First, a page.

ON THE AMISH BUS

My coat! Where’s my red coat? I didn’t have to look around my seat on the Amish Bus. Immediately knew it was lying in the backseat of my CRV that JK was already driving back home.

My mind leaped to possible solutions. JK will surely see that big RED coat! In my mind, I saw him stopped on the side of I-75 car doors open, waving my coat to flag down the bus.

I’d call to Len, the driver, “Len! That’s my husband, waving my coat. Can we stop and get it?”

I was sure the kindly driver, a native of Indiana where I was headed, would say, “Well, OK.”

I watched the side of the Interstate for this scenario to unfold. After several minutes, I thought, What if JK never noticed it?

I nodded to myself. That was more likely. JK is very focused. He was concerned about getting me to the pick-up spot on time, and now would be thinking only of getting back home. I’d need another plan.

It arrive in a blink. I’d call JK. He was in such a hurry, he’s probably already home. Maybe he will drive my coat to Mikesville, the next stop north of Gainesville.

I frowned. Problem was, Mikesville was only a rest area and not a regular pick-up place. If no one was scheduled there, the bus would not stop.

Hmm. OK, then. JK can call Crossroad Tours—I left the number on my desk for him. He can ask them to call the driver and ask him to stop. They might do that.

For a moment, I saw my situation as a headline joke: Florida girl forgets winter coat on November trip to Northern Indiana.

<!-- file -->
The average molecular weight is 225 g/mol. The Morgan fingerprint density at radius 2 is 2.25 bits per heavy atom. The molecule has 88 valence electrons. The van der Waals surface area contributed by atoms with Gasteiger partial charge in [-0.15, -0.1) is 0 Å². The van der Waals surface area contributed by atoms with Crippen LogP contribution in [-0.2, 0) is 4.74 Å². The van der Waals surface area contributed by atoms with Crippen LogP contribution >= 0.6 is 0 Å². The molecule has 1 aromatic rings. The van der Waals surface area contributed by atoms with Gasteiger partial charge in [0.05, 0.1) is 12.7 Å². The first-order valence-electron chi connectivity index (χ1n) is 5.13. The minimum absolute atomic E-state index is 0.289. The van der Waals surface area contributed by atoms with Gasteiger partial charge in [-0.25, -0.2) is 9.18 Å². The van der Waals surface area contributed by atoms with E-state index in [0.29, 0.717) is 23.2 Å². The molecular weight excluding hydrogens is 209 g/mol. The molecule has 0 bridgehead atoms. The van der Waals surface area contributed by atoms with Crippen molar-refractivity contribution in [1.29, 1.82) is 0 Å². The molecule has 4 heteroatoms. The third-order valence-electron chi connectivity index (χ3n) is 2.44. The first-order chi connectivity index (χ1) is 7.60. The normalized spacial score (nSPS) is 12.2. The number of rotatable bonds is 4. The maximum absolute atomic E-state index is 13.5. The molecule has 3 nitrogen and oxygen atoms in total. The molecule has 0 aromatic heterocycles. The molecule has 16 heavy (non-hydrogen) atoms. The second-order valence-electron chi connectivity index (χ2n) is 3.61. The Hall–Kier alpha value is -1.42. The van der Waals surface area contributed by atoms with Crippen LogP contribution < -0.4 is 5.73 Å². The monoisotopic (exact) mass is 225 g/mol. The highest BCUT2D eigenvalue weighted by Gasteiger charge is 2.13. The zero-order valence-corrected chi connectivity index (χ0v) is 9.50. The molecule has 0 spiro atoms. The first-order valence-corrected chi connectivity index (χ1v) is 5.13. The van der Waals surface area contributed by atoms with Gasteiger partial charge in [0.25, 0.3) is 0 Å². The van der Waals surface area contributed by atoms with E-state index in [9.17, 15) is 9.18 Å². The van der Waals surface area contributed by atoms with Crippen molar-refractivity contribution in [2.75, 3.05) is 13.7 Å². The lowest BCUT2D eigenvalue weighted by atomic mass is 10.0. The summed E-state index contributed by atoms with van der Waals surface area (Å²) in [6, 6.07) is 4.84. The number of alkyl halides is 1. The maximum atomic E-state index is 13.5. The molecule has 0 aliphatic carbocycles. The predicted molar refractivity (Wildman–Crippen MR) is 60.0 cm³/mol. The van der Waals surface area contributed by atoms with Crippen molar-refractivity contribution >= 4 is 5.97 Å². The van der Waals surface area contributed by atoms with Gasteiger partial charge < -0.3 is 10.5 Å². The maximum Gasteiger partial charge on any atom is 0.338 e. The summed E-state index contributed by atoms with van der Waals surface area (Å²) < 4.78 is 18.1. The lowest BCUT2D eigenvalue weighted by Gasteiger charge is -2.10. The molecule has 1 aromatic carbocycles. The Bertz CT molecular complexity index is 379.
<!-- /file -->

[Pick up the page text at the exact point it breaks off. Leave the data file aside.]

Dialing my cell, I worked my second plan. I called home. No answer. Where IS JK? I waited five minutes and called again. Still, no answer. Did he have car trouble?

When he answered, too much time had passed. JK could not drive my coat to Mikesville before the bus reached that point.

Though I had a knot in my stomach, I tried to sound bright. “Hi, Honey! This is your wife.”

“Well, hello, Sweetie. You must be about to Alachua by now. I just got home.”

“Not quite. JK? Know what I forgot?”

(pause) “What?”

“My winter coat! I think it’s on the back seat of the car.”

“Just a minute, I’ll look.”

I shook my head. Why? It doesn’t matter now.

red coat

Ten seconds passed, then forty. JK breathed into the phone. “Yep. It’s there. I went out to the car and brought it in. I’ll lay it on your bed.”

A lot of good that will do!

He went on, “You’ll be OK. It’s not going to be that cold up there–only in the 40s and 50s.”

That sounds cold to me! I am already chilly in the bus air-conditioning!

Working on being more positive than I felt I said, “I’ll borrow one from Auntie Alma. I can maybe wear one of David’s old ones when I get to Michigan.” Or, Goodwill can help out!

JK changed the subject. “How many people are on the bus?”

As I turned back in my seat and began to count, an “English” (read non-Amish) man across the aisle said, “Fifteen.”

I raised my eyebrows to him in question.

He said, “Fifteen people on the bus.”

Road noise was rather loud so I mouthed, “Thanks.”

I turned forward in my seat and relayed the information to JK. “I don’t have a seatmate. Lots of room for me.” And for the soft puffy double coat I had planned to lean on to sleep!

I spoke to JK. “I don’t want to chat. I want to save the cell’s battery. Don’t know when I can recharge it.”

I imagined my husband nodding at the phone when he said, “OK. I love you, Honey.”

“I love you, Sweetie. I’ll check in later if I have enough battery. ‘Bye!”

I glanced around for something I might use to lean on or cover up with. I saw only an empty white plastic grocery bag looped over the aisle seat’s arm.

Well, shucks. I sighed. I’ll have to practice enduring discomfort. I found a positive thought. The bus is heated and it’s only a seventeen hour ride.

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